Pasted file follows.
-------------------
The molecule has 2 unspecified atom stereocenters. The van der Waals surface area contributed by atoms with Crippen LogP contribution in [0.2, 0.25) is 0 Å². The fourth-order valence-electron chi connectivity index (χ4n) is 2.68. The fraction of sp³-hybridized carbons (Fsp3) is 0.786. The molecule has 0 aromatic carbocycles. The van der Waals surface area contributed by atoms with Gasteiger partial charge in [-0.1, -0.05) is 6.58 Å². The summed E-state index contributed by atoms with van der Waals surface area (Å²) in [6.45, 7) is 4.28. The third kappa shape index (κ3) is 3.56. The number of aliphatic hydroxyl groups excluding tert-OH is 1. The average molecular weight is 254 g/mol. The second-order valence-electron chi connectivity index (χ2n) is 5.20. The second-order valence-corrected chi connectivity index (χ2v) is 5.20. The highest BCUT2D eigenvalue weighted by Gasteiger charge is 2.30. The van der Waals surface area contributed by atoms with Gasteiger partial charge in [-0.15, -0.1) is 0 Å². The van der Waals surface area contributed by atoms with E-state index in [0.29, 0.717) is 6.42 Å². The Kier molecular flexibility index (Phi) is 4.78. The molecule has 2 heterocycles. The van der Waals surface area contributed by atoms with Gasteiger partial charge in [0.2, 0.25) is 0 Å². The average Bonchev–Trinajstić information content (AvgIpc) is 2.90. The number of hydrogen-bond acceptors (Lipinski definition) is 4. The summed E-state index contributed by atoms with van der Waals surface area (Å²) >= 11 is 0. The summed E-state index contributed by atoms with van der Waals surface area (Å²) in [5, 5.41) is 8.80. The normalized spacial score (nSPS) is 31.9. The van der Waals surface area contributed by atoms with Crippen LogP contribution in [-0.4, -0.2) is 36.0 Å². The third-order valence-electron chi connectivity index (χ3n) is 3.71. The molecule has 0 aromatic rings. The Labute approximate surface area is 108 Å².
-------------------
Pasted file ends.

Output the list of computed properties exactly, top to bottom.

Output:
The molecule has 2 unspecified atom stereocenters. The van der Waals surface area contributed by atoms with Crippen LogP contribution in [0.2, 0.25) is 0 Å². The fourth-order valence-electron chi connectivity index (χ4n) is 2.68. The fraction of sp³-hybridized carbons (Fsp3) is 0.786. The molecule has 0 aromatic carbocycles. The van der Waals surface area contributed by atoms with Gasteiger partial charge in [-0.1, -0.05) is 6.58 Å². The summed E-state index contributed by atoms with van der Waals surface area (Å²) in [6.45, 7) is 4.28. The third kappa shape index (κ3) is 3.56. The number of aliphatic hydroxyl groups excluding tert-OH is 1. The average molecular weight is 254 g/mol. The second-order valence-electron chi connectivity index (χ2n) is 5.20. The second-order valence-corrected chi connectivity index (χ2v) is 5.20. The highest BCUT2D eigenvalue weighted by Gasteiger charge is 2.30. The van der Waals surface area contributed by atoms with Gasteiger partial charge in [-0.15, -0.1) is 0 Å². The van der Waals surface area contributed by atoms with E-state index in [0.29, 0.717) is 6.42 Å². The Kier molecular flexibility index (Phi) is 4.78. The molecule has 2 heterocycles. The van der Waals surface area contributed by atoms with Gasteiger partial charge in [0.2, 0.25) is 0 Å². The average Bonchev–Trinajstić information content (AvgIpc) is 2.90. The number of hydrogen-bond acceptors (Lipinski definition) is 4. The summed E-state index contributed by atoms with van der Waals surface area (Å²) >= 11 is 0. The summed E-state index contributed by atoms with van der Waals surface area (Å²) in [5, 5.41) is 8.80. The normalized spacial score (nSPS) is 31.9. The van der Waals surface area contributed by atoms with Crippen LogP contribution in [-0.4, -0.2) is 36.0 Å². The third-order valence-electron chi connectivity index (χ3n) is 3.71. The molecule has 0 aromatic rings. The Labute approximate surface area is 108 Å².